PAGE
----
Early adolescence is also characterized by greater reluctance to accept parental advice or criticism (Neinstein 1991). Respect measures children's perceptions of positive feedback and fairness in the treatment by parents. Respect is protective for substance use probably because this style of management reinforces positive behaviors of youth and helps reinforce the development of identity and ego (Piaget 1948; Erikson 1950; Ginott 1968). This is also consistent with the findings of many other researchers who have found that positive feedback is protective and punitive child-rearing techniques are associated with the development of substance use and deviant behavior (Snyder, Dishion, and Patterson 1986; Patterson and Dishion 1985; Dishion and Loeber 1985; Patterson and Stouthammer-Loeber 1984).

Our study documented that changes in adolescent perception of parenting behavior preceded the onset of adolescent substance use. Prior to the onset of substance use, the levels of parent-child rapport, respect, and parental monitoring were similar among all students. These levels dropped to a greater extent among children who subsequently used substances than among those who did not.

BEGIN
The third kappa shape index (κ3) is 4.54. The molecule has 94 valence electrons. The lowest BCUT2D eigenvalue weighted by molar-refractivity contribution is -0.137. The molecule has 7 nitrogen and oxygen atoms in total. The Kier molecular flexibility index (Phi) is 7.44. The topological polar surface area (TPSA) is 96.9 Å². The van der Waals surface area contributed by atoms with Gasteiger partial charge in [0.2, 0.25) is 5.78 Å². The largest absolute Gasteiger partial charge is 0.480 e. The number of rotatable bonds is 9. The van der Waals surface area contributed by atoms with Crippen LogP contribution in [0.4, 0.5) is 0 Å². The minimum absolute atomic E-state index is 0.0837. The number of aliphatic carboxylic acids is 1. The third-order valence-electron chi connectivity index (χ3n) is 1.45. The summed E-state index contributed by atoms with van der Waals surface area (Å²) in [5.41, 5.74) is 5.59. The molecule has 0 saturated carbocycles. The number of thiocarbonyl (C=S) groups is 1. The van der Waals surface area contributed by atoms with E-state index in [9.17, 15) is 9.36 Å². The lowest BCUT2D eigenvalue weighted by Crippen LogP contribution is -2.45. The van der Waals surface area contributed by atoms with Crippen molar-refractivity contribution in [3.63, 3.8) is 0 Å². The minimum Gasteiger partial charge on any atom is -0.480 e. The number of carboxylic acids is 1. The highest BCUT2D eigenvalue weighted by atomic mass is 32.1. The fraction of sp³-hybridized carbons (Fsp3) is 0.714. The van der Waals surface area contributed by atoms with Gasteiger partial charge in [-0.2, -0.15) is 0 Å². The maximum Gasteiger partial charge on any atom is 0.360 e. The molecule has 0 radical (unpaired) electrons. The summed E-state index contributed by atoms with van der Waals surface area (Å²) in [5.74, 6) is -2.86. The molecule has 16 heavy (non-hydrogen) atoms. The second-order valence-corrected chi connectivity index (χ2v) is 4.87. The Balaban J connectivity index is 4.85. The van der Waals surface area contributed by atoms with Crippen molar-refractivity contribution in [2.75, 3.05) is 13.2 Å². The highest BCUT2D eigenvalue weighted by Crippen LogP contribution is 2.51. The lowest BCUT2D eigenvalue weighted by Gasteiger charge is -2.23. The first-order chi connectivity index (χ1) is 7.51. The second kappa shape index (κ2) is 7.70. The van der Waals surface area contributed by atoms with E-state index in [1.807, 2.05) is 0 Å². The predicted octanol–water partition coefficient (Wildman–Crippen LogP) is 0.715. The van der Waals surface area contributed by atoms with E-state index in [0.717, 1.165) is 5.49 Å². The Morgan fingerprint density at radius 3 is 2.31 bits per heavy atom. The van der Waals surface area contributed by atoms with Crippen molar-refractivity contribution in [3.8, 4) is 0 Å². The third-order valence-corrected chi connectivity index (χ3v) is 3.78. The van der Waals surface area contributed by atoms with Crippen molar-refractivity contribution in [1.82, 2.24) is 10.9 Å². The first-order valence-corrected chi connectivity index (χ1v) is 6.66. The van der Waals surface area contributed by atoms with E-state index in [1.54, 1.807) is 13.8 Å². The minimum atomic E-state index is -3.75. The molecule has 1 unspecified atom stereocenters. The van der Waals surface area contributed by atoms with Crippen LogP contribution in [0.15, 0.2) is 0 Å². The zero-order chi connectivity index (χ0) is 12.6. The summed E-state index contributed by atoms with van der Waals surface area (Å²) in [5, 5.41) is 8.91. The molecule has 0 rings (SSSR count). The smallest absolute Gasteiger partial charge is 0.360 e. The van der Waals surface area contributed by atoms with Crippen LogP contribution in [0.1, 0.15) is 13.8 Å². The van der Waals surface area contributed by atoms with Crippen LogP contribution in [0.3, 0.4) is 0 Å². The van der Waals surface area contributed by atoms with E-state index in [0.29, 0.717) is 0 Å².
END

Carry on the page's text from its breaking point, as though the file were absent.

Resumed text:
Enhancement of these three protective factors, monitoring, respect, and rapport, appears to be the most promising direction parents can take in preventing adolescent substance use. These factors also are components of the authoritative parenting style defined by Baumrind (1991) and are associated with children's competence and resilience. In our sample, high levels of these factors were also associated with higher academic achievement, as in other studies (Dornbusch et al. 1987; Steinberg, Elmen, and Mounts 1989).